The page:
You can buy Girl Gangs, Biker Boys, and Real Cool Cats: Pulp Fiction and Youth Culture, 1950-1980
from the following places:
From the weekend it will be available at Minotaur Books and Blarney Books & Arts, Port Fairy, with others to follow.
Pulp Curry readers anywhere in Australian can also drop me a line and I will mail you a copy for $40 plus postage.
The book is the first comprehensive account of how the rise of postwar youth culture was depicted in mass-market pulp fiction. As the young created new styles in music, fashion, and culture, pulp fiction shadowed their every move, hyping and exploiting their behaviour, dress, and language for mass consumption and cheap thrills. From the juvenile delinquent gangs of the early 1950s through the beats and hippies, on to bikers, skinheads, and punks, pulp fiction left no trend untouched. With their lurid covers and wild, action-packed plots, these books reveal as much about society’s deepest desires and fears as they do about the subcultures themselves.
Girl Gangs features approximately 400 full-colour covers, many of them never reprinted before. With 70 in-depth author interviews, illustrated biographies, and previously unpublished articles from more than 20 popular culture critics and scholars from the US, UK, and Australia, the book goes behind the scenes to look at the authors and publishers, how they worked, where they drew their inspiration and—often overlooked—the actual words they wrote. Books by well-known authors such as Harlan Ellison and Lawrence Block are discussed alongside neglected obscurities and former bestsellers ripe for rediscovery. It is a must read for anyone interested in pulp fiction, lost literary history, retro and subcultural style, and the history of postwar youth culture.
I’ll be updating my site with more details closer to the book’s release but here’s what people have said about the book so far:
“Girl Gangs, Biker Boys, and Real Cool Cats is populated by the bad boys and girls of mid-twentieth-century pulp fiction. Rumblers and rebels, beats and bikers, hepcats and hippies—pretty much everybody your mother used to warn you about. Nette and McIntyre have curated a riotous party that you won’t want to leave, even though you might get your wallet stolen or your teeth kicked in at any given moment.”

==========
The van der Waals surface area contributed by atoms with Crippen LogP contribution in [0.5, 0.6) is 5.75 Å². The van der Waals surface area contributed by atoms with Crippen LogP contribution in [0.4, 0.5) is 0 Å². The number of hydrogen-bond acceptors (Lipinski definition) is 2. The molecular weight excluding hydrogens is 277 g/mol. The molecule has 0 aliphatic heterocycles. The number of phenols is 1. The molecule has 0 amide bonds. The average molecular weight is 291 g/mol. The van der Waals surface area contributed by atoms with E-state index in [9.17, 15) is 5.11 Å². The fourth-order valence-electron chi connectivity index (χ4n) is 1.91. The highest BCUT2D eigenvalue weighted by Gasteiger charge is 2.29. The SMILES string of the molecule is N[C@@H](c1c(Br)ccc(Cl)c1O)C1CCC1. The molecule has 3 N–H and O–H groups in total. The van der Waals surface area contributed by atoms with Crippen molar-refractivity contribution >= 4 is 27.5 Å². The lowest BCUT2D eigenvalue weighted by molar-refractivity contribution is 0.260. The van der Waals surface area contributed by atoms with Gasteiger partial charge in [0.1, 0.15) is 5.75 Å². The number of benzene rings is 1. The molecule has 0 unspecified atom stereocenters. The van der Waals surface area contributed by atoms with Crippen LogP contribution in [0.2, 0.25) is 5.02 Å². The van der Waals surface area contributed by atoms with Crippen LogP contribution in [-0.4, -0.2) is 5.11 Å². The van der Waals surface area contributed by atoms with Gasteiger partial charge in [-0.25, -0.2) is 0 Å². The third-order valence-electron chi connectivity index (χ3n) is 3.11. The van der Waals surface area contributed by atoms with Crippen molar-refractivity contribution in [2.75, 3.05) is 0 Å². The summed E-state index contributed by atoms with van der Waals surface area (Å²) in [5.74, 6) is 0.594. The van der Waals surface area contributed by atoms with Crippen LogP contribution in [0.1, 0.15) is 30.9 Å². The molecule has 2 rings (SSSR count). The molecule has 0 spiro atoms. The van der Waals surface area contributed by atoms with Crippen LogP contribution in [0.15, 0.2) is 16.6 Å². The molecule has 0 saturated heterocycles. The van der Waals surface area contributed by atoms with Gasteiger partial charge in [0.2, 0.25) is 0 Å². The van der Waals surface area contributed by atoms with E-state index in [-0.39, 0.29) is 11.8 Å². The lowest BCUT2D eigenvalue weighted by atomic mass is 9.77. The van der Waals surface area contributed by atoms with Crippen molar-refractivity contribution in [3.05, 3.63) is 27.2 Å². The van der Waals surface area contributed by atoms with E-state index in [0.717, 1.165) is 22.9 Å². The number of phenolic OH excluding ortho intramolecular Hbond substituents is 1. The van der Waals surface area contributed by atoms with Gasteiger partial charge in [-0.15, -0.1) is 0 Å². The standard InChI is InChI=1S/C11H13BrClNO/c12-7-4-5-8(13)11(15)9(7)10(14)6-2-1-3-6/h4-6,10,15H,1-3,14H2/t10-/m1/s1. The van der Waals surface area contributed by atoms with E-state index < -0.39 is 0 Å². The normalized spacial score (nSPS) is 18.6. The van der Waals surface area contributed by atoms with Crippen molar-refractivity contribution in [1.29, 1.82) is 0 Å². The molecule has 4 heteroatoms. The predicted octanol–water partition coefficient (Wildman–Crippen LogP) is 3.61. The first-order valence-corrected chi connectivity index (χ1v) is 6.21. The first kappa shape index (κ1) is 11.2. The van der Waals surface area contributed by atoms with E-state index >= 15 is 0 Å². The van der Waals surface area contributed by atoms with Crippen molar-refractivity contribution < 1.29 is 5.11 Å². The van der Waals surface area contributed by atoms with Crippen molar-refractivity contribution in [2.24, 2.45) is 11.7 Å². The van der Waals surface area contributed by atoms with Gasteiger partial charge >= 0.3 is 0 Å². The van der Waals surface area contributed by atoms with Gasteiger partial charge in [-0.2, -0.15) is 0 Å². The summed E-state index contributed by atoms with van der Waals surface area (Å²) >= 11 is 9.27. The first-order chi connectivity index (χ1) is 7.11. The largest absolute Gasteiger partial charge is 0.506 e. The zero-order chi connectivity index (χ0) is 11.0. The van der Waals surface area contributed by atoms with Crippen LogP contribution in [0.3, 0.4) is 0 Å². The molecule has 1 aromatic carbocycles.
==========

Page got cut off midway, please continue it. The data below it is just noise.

—Duane Swierczynski, two-time Edgar nominee, author of Canary and Revolver
“The underbelly of literature has been ignored for too long. This book redresses that imbalance, as over twenty authors explore low-life fiction in Australia, the UK, and the USA. Thoughtfully written and delightfully accessible, this is a book for all seasoned readers.”
—Toni Johnson-Woods, author of Pulp: A Collector’s Book of Australian Pulp Fiction Covers
“The authors of this volume have paid their dues. They’ve haunted the junk shops and flea markets, combed through the ratty cardboard boxes, smelled the mildew, inhaled the dust. They’ve turned a fresh and fearless eye to the unambiguously collectible, blue-ribbon 1950s and ’60s pulps, and then turned that same awareness to later material, from the ’70s—and they’ve identified a surprisingly durable pulp tradition which we can refer to as ‘tribe pulp,’ a tradition which to my knowledge hasn’t been really named till now, certainly not as clearly and cogently as here.”
—From the foreword by Peter Doyle, author of City of Shadows and The Big Whatever
HERE’S WHAT OTHERS HAVE TO SAY ABOUT THE BOOK:
J. Kingston Pierce, The Rap Sheet, January 15, 2018
Steve Holland, Bear Alley, January 22, 2018.
Maxim Jakubowski, Crime Tim UK, January 27, 2018
Ariel Schudson, Dangerous Minds, February 5, 2018
Jane Sullivan, Turning Pages: The Literary Joys of Juvenile Delinquents, The Age, April 27, 2018,